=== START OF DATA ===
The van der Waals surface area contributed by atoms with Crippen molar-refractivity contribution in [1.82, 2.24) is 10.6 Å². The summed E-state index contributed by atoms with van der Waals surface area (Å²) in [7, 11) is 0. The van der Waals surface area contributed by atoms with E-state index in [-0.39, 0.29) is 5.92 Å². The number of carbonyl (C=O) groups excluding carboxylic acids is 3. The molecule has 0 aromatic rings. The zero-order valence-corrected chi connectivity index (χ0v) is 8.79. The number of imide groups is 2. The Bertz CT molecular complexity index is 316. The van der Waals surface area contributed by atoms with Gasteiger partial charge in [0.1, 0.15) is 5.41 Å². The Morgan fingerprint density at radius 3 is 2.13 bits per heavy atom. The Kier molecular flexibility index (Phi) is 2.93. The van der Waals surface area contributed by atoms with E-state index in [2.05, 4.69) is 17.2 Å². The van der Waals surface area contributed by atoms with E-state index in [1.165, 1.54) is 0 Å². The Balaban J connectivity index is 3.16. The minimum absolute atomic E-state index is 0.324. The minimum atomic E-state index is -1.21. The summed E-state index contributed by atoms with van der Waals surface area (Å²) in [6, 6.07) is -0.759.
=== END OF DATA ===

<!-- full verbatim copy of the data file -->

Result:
The van der Waals surface area contributed by atoms with Crippen molar-refractivity contribution in [1.82, 2.24) is 10.6 Å². The summed E-state index contributed by atoms with van der Waals surface area (Å²) in [7, 11) is 0. The van der Waals surface area contributed by atoms with E-state index in [-0.39, 0.29) is 5.92 Å². The number of carbonyl (C=O) groups excluding carboxylic acids is 3. The molecule has 0 aromatic rings. The zero-order valence-corrected chi connectivity index (χ0v) is 8.79. The number of imide groups is 2. The Bertz CT molecular complexity index is 316. The van der Waals surface area contributed by atoms with Gasteiger partial charge in [0.1, 0.15) is 5.41 Å². The Morgan fingerprint density at radius 3 is 2.13 bits per heavy atom. The Kier molecular flexibility index (Phi) is 2.93. The van der Waals surface area contributed by atoms with E-state index in [2.05, 4.69) is 17.2 Å². The van der Waals surface area contributed by atoms with E-state index in [1.165, 1.54) is 0 Å². The Balaban J connectivity index is 3.16. The minimum absolute atomic E-state index is 0.324. The minimum atomic E-state index is -1.21. The summed E-state index contributed by atoms with van der Waals surface area (Å²) in [6, 6.07) is -0.759.